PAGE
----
Who should win the last London FM commercial radio licence? The Radio
Authority is currently wading through 25 applications for the 104.9 FM
Will it make an inspired choice or can it be relied upon to plump for
the same tired old mainstream music formula? Alasdair Reid reports
Those wishing to apply for the 104.9 London FM radio licence had until
last Tuesday to make their submissions. A large number, 25 in all, came
forward. This was hardly surprising - using existing transmission
technologies, 104.9 is the last remaining FM frequency available for
independent local radio use on a London-wide basis.
Inevitably, most of the contenders mentioned the word ‘music’ somewhere
in their applications. Perhaps full marks should go to the one that
didn’t, London Business and Sport Radio, or those - mainly proposed
stations targeted at the Asian community - that gave significant
emphasis to speech-based feature material. Surely, we need more speech-
We shall see. In terms of ethnic orientation, the Asian community comes
top, with four applications; Afro-Caribbean/reggae stations come next
with three, followed by Irish with two. There are two applications from
children’s stations, and one apiece for gay people and old people.
As for the rest, they appear to be the usual licence application fodder
- music stations targeted at a young (18- to 34-year-old) audience.
There is just one soul music proposal, and the ‘never take no for an
answer’ award goes to XFM, an indie rock station that can be relied on
to submit an application promising never to play any Phil Collins or
Sting records. Unfortunately, it always loses out to stations that
promise the opposite. Last time around, for instance, it was beaten by
Virgin Radio London.
You can have music courtesy of Chris Evans’s company or Time Out, CLT’s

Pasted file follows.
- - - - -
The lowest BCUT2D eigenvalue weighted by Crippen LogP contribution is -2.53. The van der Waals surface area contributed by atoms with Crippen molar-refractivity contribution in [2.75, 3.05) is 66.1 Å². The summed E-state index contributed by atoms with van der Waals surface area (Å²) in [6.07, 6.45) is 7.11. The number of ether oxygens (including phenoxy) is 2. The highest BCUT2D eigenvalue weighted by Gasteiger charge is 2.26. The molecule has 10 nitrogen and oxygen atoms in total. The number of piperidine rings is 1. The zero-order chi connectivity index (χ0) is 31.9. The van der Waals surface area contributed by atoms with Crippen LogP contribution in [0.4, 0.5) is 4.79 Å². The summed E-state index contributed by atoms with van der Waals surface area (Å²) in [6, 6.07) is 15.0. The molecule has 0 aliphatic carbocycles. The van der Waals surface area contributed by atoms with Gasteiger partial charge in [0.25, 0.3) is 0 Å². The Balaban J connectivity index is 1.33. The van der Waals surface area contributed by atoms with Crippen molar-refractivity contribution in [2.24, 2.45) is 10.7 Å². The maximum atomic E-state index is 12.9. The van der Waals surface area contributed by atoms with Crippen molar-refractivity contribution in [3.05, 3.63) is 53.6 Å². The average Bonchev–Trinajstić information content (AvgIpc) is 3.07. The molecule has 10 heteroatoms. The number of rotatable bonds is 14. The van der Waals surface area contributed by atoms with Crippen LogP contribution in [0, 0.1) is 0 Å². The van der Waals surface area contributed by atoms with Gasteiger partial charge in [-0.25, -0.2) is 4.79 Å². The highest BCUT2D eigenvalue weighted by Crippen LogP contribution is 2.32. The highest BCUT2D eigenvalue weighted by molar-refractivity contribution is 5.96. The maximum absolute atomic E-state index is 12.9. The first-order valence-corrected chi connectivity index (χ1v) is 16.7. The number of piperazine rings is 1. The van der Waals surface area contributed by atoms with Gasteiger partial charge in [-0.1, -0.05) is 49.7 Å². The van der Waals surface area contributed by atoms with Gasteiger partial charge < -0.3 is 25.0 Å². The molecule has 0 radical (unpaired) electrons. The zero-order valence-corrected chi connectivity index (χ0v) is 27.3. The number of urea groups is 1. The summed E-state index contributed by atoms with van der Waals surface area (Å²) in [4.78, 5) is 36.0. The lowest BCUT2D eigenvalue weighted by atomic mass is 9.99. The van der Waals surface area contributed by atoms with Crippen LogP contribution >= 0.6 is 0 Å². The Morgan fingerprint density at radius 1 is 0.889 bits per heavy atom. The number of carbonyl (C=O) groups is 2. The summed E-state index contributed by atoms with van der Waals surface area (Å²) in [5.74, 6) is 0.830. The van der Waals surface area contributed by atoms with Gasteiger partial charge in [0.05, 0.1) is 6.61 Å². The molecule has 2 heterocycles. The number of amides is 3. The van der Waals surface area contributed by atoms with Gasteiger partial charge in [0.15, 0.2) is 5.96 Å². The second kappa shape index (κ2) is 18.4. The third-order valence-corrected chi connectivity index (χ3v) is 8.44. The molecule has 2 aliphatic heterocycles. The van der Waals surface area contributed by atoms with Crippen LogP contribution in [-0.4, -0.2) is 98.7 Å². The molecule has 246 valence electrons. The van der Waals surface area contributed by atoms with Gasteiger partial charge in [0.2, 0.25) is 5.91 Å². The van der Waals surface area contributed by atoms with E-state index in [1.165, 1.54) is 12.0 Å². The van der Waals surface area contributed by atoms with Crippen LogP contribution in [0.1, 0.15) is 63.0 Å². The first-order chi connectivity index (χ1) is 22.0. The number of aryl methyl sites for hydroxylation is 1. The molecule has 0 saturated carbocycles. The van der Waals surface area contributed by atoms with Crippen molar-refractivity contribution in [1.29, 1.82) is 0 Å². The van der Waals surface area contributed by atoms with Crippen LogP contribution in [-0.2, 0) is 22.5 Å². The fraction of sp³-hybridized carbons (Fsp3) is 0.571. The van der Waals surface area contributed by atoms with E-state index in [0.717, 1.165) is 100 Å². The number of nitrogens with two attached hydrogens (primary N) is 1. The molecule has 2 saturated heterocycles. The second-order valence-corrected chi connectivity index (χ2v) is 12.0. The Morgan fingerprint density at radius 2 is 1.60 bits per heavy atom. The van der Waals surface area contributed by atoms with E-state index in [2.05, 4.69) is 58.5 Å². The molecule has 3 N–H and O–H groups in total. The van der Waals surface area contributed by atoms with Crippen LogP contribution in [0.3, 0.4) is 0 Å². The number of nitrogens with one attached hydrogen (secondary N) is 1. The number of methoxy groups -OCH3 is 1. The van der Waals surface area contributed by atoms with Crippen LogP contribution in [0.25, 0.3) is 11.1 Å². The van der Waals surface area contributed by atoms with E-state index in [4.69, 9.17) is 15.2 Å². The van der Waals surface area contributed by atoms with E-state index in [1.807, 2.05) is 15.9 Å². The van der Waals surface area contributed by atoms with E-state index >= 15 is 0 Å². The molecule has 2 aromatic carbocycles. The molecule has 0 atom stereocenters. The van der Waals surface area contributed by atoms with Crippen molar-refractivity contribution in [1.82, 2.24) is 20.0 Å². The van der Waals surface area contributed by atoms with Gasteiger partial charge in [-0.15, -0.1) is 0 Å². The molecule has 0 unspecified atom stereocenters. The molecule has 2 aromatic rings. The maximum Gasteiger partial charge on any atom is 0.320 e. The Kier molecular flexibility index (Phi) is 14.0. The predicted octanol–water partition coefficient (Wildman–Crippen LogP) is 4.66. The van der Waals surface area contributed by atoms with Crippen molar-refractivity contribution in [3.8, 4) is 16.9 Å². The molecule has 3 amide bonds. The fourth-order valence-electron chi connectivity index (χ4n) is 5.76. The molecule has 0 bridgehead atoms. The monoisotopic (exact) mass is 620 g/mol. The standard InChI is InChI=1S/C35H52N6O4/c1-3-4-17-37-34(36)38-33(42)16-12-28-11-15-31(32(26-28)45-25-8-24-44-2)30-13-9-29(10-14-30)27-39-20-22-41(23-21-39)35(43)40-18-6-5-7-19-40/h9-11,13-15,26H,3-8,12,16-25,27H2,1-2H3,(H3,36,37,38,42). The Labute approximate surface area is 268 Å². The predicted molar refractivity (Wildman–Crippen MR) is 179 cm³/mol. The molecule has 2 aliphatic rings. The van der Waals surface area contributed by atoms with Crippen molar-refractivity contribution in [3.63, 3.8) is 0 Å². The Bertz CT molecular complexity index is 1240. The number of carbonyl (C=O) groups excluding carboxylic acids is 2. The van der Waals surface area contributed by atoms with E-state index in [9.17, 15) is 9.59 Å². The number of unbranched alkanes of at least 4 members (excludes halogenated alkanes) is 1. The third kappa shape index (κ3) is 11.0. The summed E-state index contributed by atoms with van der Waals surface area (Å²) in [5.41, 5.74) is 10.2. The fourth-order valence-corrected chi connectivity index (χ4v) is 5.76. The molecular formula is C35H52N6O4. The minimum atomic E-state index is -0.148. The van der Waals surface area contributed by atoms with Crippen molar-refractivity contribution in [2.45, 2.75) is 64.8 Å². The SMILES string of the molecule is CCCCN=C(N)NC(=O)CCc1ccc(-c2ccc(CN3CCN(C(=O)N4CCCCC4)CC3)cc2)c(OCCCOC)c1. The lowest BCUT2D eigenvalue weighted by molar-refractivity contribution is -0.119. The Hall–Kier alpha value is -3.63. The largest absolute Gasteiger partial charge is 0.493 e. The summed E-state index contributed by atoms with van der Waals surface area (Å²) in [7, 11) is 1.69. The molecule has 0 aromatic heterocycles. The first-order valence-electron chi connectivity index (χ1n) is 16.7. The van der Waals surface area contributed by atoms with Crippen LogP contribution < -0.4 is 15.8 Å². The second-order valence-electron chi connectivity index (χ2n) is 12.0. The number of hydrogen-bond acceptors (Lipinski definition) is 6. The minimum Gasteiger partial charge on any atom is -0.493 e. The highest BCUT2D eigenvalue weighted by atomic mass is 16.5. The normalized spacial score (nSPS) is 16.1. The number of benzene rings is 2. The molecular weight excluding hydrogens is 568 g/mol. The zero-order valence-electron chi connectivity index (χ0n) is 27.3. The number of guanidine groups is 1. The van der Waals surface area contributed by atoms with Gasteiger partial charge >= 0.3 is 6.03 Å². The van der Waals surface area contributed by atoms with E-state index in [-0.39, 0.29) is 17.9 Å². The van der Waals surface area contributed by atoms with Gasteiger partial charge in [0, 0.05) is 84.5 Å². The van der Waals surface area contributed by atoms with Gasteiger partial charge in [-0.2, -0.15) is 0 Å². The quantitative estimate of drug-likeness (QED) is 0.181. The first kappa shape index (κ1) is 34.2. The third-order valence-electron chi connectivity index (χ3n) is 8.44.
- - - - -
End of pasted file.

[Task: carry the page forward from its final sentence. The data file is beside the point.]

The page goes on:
Atlantic station or Capital Radio, which wants to take advantage of
changes in broadcast legislation to shift its Gold station on to FM.
Previously, a radio owner couldn’t hold two FM licences in any one area.
Now it can.
The long-term health of commercial radio depends on it being able to
develop new audiences but the Radio Authority thinks first and foremost
of whether the new licencee can survive in the short term. Continuing
difficulties at Viva! will not encourage the authority to be
What will happen, of course, is that it will award the licence to a
station that promises to play lots of Phil Collins and Sting records.
The winner will promptly go out and steal both audience and revenue from
all the other stations that play Phil Collins and Sting records. Won’t
Not necessarily, Rupert Garrett, the head of radio at BBJ Media
Services, argues. ‘I believe that Chris Evans [the Edge Radio] can offer
something innovative and fresh. I know he wouldn’t be on air himself but
I think he could transpose the success of things like TFI Friday and
Don’t Forget Your Toothbrush on to radio. He understands the market and
has the big backing that a start-up always needs.
‘XFM might have been the ante-post favourite but its odds are
lengthening now. People know what to expect from the Radio Authority.